EGG HARBOR TOWNSHIP — The first thing you notice is the gunfire. Loud blasts slice through the air with a sharp crack, crack, crack.

Over the course of a day, the recruits who come to this tree-studded campus at the Federal Aviation Administration’s William J. Hughes Technical Center will shoot hundreds of rounds from every position. Lying, kneeling, standing, sitting — on the move and standing still. Then they’ll come back the next day and shoot hundreds more. By the time their training is complete, they’ll have fired close to 5,000 rounds.

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That’s because when you’re a federal air marshal and your work takes place in a 20-foot-wide space, 30,000 feet in the air, precision matters.

This year, the first new group of air marshal trainees since 2011 will go through a 16-week course designed to teach them how to spot — and thwart — potential threats on the thousands of commercial air flights that crisscross the globe each day. They’ll spend eight weeks in New Mexico learning basic police techniques before coming to this special Transportation Security Administration school, where their training takes into account their role as armed, undercover agents who spend the bulk of their time aboard commercial planes.

Shooting — and shooting with precision — is a big part of that, but so is being able to blend in and quietly size up passengers to determine who might be a threat. The Federal Air Marshal Service’s motto? Invisus, Inauditus, Impavidus (Unseen, Unheard, Unafraid).

Their charge is straightforward.

“Our focus in life is to make sure another 9/11 never happens,” said Michael Lafrance, assistant supervisory air marshal in charge at the Transportation Security Administration’s training center.

President John F. Kennedy created the air marshal program in 1961, after international hijackings raised concerns about the safety of commercial air travel. But it remained relatively small. At the time of the Sept. 11, 2001, terrorist attacks, there were 33 air marshals. The program’s total budget: $4 million.

But after 9/11, everything changed. The Air Marshal Service underwent a massive expansion, adding thousands of new officers.

Though TSA officials decline to discuss specific numbers, citing security concerns, a 2016 report by the Government Accountability Office said the TSA employs “thousands” of air marshals. In fiscal 2012, its annual budget was $908 million. But in the intervening years, the Air Marshal Service has weathered its share of cuts and questions about how it deploys its people since there are not enough marshals to cover every flight.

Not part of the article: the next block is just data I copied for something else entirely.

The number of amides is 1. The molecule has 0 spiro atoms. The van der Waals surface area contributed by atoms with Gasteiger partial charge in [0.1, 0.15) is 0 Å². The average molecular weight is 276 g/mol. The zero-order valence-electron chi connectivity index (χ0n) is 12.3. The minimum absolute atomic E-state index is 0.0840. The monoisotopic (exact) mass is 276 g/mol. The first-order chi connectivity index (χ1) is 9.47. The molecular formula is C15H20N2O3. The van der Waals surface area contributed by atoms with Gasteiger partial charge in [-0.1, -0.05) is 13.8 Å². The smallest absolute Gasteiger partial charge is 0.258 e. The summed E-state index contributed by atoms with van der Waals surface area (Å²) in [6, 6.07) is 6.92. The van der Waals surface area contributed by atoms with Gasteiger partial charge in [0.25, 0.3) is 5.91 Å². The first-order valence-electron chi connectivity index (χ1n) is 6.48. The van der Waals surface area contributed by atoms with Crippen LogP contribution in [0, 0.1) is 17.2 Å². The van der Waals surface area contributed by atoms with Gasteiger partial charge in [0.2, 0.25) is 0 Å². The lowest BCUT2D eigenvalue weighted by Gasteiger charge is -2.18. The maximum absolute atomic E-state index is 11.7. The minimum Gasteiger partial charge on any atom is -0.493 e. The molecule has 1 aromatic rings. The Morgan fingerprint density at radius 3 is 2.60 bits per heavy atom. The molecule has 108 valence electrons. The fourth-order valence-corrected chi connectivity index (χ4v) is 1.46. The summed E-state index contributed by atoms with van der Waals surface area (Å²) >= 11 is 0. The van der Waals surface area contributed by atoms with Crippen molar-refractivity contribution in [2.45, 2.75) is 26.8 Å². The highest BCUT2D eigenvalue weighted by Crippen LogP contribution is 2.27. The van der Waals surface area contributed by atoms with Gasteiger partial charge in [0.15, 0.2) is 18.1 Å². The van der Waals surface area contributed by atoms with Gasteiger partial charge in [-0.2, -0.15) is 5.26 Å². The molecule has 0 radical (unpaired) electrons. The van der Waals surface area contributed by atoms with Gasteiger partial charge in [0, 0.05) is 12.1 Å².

There have also been concerns about employee morale among marshals, given the rigors of the job and relative low pay; the average salary is $44,000. About 7 percent of the marshals are women.

Once the new marshals complete basic police training at a facility in Artesia, New Mexico, they are sent to New Jersey, where the focus shifts to more tailored instruction. They spend time in gyms where they punch, jab and kick “body opponent bags” — large rust-orange-colored dummies mounted on flexible metal stands. They also take part in simulated hijackings staged aboard true-to-life models of the types of aircraft cabins they are likely to fly.

The goal, Lafrance said, is to place trainees in real-life situations that will sharpen their instincts for sussing out trouble. Rookie air marshals need to know how to size up a situation quickly but not overthink it, he said. The job also requires them to blend in — just another weary traveler trying to get to his or her destination.

Even so there are special considerations.

“Fighting someone on an aircraft is like fighting someone in a phone booth,” said Cardo Urso, a former Marine who teaches close combat techniques as part of the school’s defensive measures course. “There is very little room for error.”

Standing in a large training room at the campus, Urso outlined the three options air marshals face when confronted with a threat: fight, flight or freeze.

Of the three, he said, fight is the only option.

His course includes instruction in pressure points to cause pain or induce muscle spasms and other techniques that will disable an attacker quickly and with a minimum of fuss. He showed visitors a rubber knife designed to deliver a small shock, which he described as “a pain penalty for negative performance.”

At the training center, there is a high-ceilinged room designed to look like the waiting area of an airport. There’s a TSA screening area, a “Starbucks,” a “Dunkin’ Donuts” and the familiar black faux-leather seats arranged back-to-back in groups of eight — so common in U.S. airports.

Recruits will be put through scenarios including hijackings in spaces designed exactly like the cabin of an aircraft. Actors are brought in play passengers. Instructors are able to fill the cabin with smoke or shut off the lights. The encounters are recorded so that teachers can offer feedback.

Expert marksmanship is a key requirement for air marshals, who are tested quarterly on their shooting skills. Daniel Kowal, a supervisory section chief for firearms training, said over the course of their training, air marshal candidates may shoot as many as 5,000 rounds — more than some police officers fire during their entire career.

Back on the floor, an instructor barks out another set of orders.

“This time we’re going to start in a kneeling position,” he tells the group. When the marshals are ready, he gives them the signal to fire. The sounds is deafening. Their accuracy? Spot on.

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